Creating art isn’t the place to go if you have a problem solving problems. It seems to be a never ending process of attempting to bring something new into the world and not messing up and creating mud instead.
A teacher has to make sure the students see the value in being able to solve problems and there is help.
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Young people are of course constantly learning the basics of survival and being part of a community. As they study and apply what they’re learning in art, they’ll run into one problem after another.
This has to be handled as soon as possible because problem solving 1 skills will be needed just to survive. With art, you’re working with materials and techniques that messy, somewhat dangerous, and expensive. For example, a student using charcoal will have to deal with the potential smudging that can easily happen if a shirtsleeve or clumsy hand brushes across the paper.
Here, students have to work with the medium and take their lumps along the way so it doesn’t happen again. With watercolor, there is no mercy. Which colors to use and how to keep from making a mistake are for starters. Watercolor is usually unforgiving if a mistake is made and only the best can do any kind of repair on a watercolor painting once it’s goofed up.
Students should be taught not to become angry 2 or exasperated, but instead take things calmly and see where what went wrong and try to remedy it and prevent such from happening in the future. Don’t even talk about oils. One has to be a junior chemist to master oils. The various brushes, oil pigments and chemicals can lead to disaster if one doesn’t keep one’s eyes open.
That all being said, there are other problems to solve they need to be prepared for. Setting up displays, learning how each of the humanities and sciences dovetail into art so that the final work is professional and has intrinsic value. As a student continues to solve one problem after another their confidence builds and new problems don’t seem so daunting.
Sources Of Problem Solving
Believe it or not, one awesome venue for teaching a student about problem solving is in video games. The well made games teach patience, conserving resources, picking the right tool, and more. The skills needed to complete the game teach the student which faults and pluses in their character that are needed to avoid or resolve problems.
One teacher, Diane Jaquith of the Burr Elementary School in Newton, MA points out several vital issues regarding students and problem solving. Actually she had a problem with introducing the term, “problem finding”. She realized the students might be confused so she took things one step at a time.
First engaging the students to discuss problems in general and what sort of problems they encountered doing art. This then led to her slowly introducing problem finding and soon the students were up to snuff. She added to her method and all went well.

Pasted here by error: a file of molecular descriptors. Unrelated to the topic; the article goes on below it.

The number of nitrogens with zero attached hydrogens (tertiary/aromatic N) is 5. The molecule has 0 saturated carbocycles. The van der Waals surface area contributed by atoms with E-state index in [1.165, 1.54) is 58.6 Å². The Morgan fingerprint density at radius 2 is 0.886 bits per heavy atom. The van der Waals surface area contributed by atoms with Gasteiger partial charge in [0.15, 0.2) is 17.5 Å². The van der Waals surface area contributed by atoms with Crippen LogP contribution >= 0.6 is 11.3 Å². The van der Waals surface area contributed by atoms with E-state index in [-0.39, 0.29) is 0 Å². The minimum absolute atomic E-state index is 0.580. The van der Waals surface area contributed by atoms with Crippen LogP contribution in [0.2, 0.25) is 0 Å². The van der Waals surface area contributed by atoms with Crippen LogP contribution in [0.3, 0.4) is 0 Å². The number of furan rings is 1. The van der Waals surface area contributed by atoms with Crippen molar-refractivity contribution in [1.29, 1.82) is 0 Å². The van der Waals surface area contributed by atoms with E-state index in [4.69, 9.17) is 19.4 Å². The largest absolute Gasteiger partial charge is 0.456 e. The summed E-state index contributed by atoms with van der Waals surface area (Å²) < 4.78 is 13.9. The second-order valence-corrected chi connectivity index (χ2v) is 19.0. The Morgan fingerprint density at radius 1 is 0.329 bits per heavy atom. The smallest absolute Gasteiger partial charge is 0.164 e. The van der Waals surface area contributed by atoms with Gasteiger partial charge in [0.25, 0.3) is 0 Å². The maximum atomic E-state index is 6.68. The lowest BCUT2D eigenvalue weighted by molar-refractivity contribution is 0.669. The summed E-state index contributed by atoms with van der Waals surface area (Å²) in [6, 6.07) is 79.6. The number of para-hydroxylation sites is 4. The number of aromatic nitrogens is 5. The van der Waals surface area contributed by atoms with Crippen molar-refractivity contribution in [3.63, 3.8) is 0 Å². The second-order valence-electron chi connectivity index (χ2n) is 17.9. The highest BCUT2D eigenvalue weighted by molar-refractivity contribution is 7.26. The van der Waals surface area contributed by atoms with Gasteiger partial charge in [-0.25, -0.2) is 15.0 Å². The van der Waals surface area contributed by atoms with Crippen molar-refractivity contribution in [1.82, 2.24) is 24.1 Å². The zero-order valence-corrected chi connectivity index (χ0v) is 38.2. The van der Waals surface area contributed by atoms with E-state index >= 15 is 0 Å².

Give The Students Problems
The teacher should present problems for the students to solve. The teacher should take careful eye to see how each student reacts. When faced with a problem do they immediately engage in grumpy or fearful behavior? If so you’ll need to nip it in the bud right there.
Emphasize that if one gives up emotionally then one gives up everything and no progress made. See if the student uses reference material to clear up any misunderstandings and also to see how their art can be applied with less hassle. From concept to execution, a work of art will present problems.
Questions about composition and lighting, texture and more will arise and they’ll have to make a choice. The teacher should be there to encourage and guide but not to overwhelm the student or they won’t learn self initiative. Once the student realizes they can solve a problem and that no one will punish them for making a mistake or tease them, they’ll look forward to tackling problems and become far more self reliant in all areas of their lives. Parents will notice the change for the better and that will be a big feather in any teacher’s hat.
Art Solving Life Problems
Now comes the big game. Students realizing that they can produce a work of art that could solve other problems. For example doing a painting of a problem area in town. It may be a dilapidated building that no one has taken responsibility for. No one could figure out what to do with it or how to take it down.
Then here comes one of your students finding the structure of interest. They draw it or paint it up and some city official or engineer comes by and see s the art. They realize that the painting shows something about the structure they hadn’t seen before.
It gives them an idea on how to remedy the situation and give credit to the painting and artist. A kid experiencing this kind of scenario will then know that they can make an impact on the world to solve a delicate problem with artwork skills. Armed with this knowledge they’ll forge ahead to new problems to be solved the creative way.
As stated earlier, problem solving is part of life. We all do it a hundred times a day. Kids using their art that presents problems and can be used to showcase and solve problems is a wellspring we all can drink from. In the end, once accustomed to facing and solving problems, the student will be stronger and greater asset to themselves, the school, family, and community.